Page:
excerpt from 'A View of Society and Manners in Italy. Volume 1' pp. 308-309 (241 words)

excerpt from 'A View of Society and Manners in Italy. Volume 1' pp. 308-309 (241 words)

part of

A View of Society and Manners in Italy. Volume 1

original language

urn:iso:std:iso:639:ed-3:eng

in pages

308-309

type

text excerpt

encoded value

The Poor, who are maintained during their whole journey, and have nothing more than a bare maintenance to expect from their labour at home, to them a journey to Loretto is a party of pleasure, as well as devotion, and by much the most agreeable road they can take to heaven. This being a year of jubilee, there is a far greater concourse of pilgrims of all ranks here, at present, than is usual. We have seen a few in their carriages, a greater number on horseback, or on mules; or, what is still more common, on asses. Great numbers of females come in this manner, with a male friend walking by them, as their guide and protector; but the greatest number of both sexes are on foot. When we approached near Loretto, the road was crowded with them; they generally set out before sun-rise; and, having reposed themselves during the heat of the day, continue their journey again in the evening. They sing their matins, and their evening hymns, aloud. As many have fine voices and delicate ears, those vocal concerts have a charming effect at a little distance. During the stillness of the morning and the evening, we were serenaded with this solemn religious music for a considerable part of the road. The pilgrims on foot, as soon as they enter the suburbs, begin a hymn in honour of the Virgin, which they continue till they reach the church.

 

The Poor, who are maintained during their whole journey, and have nothing more than a bare maintenance to expect from their labour at home, to them a journey to Loretto is a party of pleasure, as well as devotion, and by much the most agreeable road they can take to heaven. This being a year of jubilee, there is a far greater concourse of pilgrims of all ranks here, at present, than is usual. We have seen a few in their carriages, a greater number on horseback, or on mules; or, what is still more common, on asses. Great numbers of females come in this manner, with a male friend walking by them, as their guide and protector; but the greatest number of both sexes are on foot. When we approached near Loretto, the road was crowded with them; they generally set out before sun-rise; and, having reposed themselves during the heat of the day, continue their journey again in the evening. They sing their matins, and their evening hymns, aloud. As many have fine voices and delicate ears, those vocal concerts have a charming effect at a little distance. During the stillness of the morning and the evening, we were serenaded with this solemn religious music for a considerable part of the road. The pilgrims on foot, as soon as they enter the suburbs, begin a hymn in honour of the Virgin, which they continue till they reach the church.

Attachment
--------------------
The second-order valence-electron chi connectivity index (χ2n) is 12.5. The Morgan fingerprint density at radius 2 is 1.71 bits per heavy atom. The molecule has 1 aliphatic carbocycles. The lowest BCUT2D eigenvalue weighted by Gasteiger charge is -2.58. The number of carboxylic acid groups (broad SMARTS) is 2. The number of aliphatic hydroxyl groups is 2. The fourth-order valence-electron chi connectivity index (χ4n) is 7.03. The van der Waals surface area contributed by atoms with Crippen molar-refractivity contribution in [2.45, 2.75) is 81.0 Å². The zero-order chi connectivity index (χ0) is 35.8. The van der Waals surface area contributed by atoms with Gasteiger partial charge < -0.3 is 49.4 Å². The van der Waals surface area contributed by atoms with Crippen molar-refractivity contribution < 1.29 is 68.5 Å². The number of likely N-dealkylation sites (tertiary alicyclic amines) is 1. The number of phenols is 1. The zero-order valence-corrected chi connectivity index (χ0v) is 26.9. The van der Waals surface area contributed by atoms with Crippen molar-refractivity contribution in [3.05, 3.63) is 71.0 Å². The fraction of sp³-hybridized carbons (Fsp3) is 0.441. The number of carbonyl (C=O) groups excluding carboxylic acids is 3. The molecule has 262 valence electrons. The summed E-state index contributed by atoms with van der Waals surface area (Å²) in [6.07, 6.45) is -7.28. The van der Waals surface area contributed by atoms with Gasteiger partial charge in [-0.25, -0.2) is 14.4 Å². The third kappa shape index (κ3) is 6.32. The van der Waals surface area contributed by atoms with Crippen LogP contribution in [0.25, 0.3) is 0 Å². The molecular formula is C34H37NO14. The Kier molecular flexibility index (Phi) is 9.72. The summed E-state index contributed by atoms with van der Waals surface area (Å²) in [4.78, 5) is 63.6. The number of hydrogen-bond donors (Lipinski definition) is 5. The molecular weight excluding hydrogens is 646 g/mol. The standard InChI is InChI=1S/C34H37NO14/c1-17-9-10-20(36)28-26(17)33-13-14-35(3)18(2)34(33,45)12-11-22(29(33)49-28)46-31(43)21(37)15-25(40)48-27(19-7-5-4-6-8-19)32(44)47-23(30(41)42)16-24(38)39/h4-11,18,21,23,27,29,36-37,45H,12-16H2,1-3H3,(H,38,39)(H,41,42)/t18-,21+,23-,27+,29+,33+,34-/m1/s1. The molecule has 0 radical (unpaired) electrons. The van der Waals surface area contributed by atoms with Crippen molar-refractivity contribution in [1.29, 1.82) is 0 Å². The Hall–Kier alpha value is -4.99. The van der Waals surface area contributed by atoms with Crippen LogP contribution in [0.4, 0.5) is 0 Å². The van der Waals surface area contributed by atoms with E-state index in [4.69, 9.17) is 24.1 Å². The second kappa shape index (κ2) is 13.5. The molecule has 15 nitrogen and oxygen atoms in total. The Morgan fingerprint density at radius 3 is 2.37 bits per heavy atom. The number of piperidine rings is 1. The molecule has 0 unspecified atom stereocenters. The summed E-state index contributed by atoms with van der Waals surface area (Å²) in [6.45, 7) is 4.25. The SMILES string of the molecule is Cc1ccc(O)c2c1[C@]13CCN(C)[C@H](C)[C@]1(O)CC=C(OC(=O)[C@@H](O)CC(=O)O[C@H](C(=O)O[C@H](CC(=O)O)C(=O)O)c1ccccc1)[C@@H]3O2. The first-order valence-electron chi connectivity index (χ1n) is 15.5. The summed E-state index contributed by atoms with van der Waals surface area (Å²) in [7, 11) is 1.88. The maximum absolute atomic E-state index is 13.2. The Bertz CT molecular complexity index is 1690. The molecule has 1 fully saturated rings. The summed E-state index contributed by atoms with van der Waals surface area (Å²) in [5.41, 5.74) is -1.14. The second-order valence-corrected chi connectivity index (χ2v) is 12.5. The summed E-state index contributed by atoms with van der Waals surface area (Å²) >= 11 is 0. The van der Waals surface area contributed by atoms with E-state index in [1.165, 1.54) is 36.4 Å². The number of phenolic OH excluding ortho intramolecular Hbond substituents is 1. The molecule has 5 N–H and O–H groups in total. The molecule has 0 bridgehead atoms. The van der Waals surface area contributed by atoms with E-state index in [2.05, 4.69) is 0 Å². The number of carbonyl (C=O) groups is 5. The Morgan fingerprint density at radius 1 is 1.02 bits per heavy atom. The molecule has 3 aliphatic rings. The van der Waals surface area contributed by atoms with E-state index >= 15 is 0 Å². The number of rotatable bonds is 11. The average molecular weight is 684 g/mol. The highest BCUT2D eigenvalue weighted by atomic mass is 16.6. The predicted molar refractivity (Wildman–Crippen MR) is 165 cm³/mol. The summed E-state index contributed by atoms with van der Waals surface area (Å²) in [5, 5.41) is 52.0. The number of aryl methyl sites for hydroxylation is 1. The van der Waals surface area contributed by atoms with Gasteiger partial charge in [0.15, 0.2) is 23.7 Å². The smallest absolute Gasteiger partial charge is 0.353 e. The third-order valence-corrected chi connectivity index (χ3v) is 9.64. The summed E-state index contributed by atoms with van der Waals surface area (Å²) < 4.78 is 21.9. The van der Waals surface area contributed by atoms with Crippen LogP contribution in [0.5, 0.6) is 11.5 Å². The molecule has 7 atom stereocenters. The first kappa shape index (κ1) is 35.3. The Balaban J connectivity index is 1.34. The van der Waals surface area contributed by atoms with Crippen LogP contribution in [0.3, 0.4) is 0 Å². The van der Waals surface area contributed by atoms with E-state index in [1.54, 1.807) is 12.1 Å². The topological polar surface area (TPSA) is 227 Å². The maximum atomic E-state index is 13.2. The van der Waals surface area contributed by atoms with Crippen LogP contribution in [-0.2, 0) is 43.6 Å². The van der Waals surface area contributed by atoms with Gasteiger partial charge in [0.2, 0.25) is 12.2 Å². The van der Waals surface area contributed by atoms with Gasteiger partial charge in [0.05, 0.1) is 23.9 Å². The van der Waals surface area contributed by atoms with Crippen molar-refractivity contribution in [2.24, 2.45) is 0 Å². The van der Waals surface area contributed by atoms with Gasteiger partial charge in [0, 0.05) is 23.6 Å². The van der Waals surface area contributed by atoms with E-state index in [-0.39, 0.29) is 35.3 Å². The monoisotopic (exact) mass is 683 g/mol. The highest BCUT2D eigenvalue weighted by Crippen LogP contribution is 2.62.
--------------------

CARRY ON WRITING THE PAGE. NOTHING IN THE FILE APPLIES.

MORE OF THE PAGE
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excerpt from 'A View of Society and Manners in Italy. Volume 1' pp. 308-309 (241 words)

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